Author: William Cooke Taylor
Category: Civilization, Ancient
This is a reproduction of the original artefact. Generally these books are created from careful scans of the original. This allows us to preserve the book accurately and present it in the way the author intended. Since the original versions are generally quite old, there may occasionally be certain imperfections within these reproductions. We're happy to make these classics available again for future generations to enjoy!
T. S. Eliot's Civilized Savage revisits this poet's drafts and canonical poetry in a sometimes dismissive critical arena . While contemporary readers emphasize Eliot's charged personal life, his anti-Semitism, his political conservatism, and his misogyny, Laurie MacDiarmid argues that although Eliot's poetics are shaped by private fears and fantasies, in many ways these are the ghosts of a culture that accepts and celebrates him. Comparing early versions with finished poems, this book explores the development and ramifications of Eliot's 'impersonal' poetic without losing sight of his influential, haunting work. Examining Eliot's neurotic relationship with women and his escape into women and his escape into spirituality, this book observes how Eliot conceived and eroticized poetry of worship and a poetic that dictated a sacrificial relationship to a savage God.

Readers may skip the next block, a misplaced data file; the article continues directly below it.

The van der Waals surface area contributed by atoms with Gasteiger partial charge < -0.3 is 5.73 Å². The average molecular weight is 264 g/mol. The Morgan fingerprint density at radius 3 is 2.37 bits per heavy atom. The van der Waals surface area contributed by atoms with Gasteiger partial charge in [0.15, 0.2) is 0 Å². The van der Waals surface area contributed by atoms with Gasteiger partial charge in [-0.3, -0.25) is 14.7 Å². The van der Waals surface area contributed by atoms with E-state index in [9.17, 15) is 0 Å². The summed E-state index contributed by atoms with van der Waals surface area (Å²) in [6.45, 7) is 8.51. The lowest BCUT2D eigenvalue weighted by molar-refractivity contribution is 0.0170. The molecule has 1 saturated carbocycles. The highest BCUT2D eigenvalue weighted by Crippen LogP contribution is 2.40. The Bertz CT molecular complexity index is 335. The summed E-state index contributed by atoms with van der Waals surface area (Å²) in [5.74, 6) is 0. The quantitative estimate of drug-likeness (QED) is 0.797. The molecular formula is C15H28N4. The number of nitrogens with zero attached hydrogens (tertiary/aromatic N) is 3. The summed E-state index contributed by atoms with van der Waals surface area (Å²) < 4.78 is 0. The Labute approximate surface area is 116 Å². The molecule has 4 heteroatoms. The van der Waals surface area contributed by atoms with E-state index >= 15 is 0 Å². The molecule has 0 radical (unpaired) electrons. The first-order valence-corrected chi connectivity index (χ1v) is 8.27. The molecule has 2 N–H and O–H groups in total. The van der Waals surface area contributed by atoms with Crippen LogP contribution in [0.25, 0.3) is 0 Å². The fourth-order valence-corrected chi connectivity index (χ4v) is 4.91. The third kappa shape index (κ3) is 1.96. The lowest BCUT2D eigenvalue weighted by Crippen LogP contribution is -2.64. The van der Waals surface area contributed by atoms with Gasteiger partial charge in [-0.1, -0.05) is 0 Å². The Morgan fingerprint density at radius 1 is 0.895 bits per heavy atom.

This early work by Sigmund Freud was originally published in 1918 and we are now republishing it with a brand new introductory biography. 'Reflections on War and Death' is a work on the psychology and social attitudes toward war and death. Sigismund Schlomo Freud was born on 6th May 1856, in the Moravian town of Příbor, now part of the Czech Republic. He studied a variety of subjects, including philosophy, physiology, and zoology, graduating with an MD in 1881. Freud made a huge and lasting contribution to the field of psychology with many of his methods still being used in modern psychoanalysis. He inspired much discussion on the wealth of theories he produced and the reactions to his works began a century of great psychological investigation.
The Case for Legalizing Physician-assisted Dying and Euthanasia
Author: Robert Orfali
Publisher: Hillcrest Publishing Group
Category: Family & Relationships
In this book the author makes a case for legalized physician-assisted dying. Using the latest data from Oregon and the Netherlands, he puts a new slant on perennial debate topics such as "slippery slopes," "the integrity of medicine," and "sanctity of life." This book provides an in-depth look at how we die in America today. It examines the shortcomings of our end-of-life system. You will learn about terminal torture in hospital ICUs and about the alternatives: hospice and palliative care. The author scrutinizes the good, the bad, and the ugly. He provides a critique of the practice of palliative sedation. The book makes a strong case that assisted dying complements hospice. By providing both, Oregon now has the best palliative-care system in America. This book, above all, may help you or someone you care about navigate this strange landscape we call "end of life." It can be an informed guide to "a good death" in the age of hospice and high-tech medical intervention.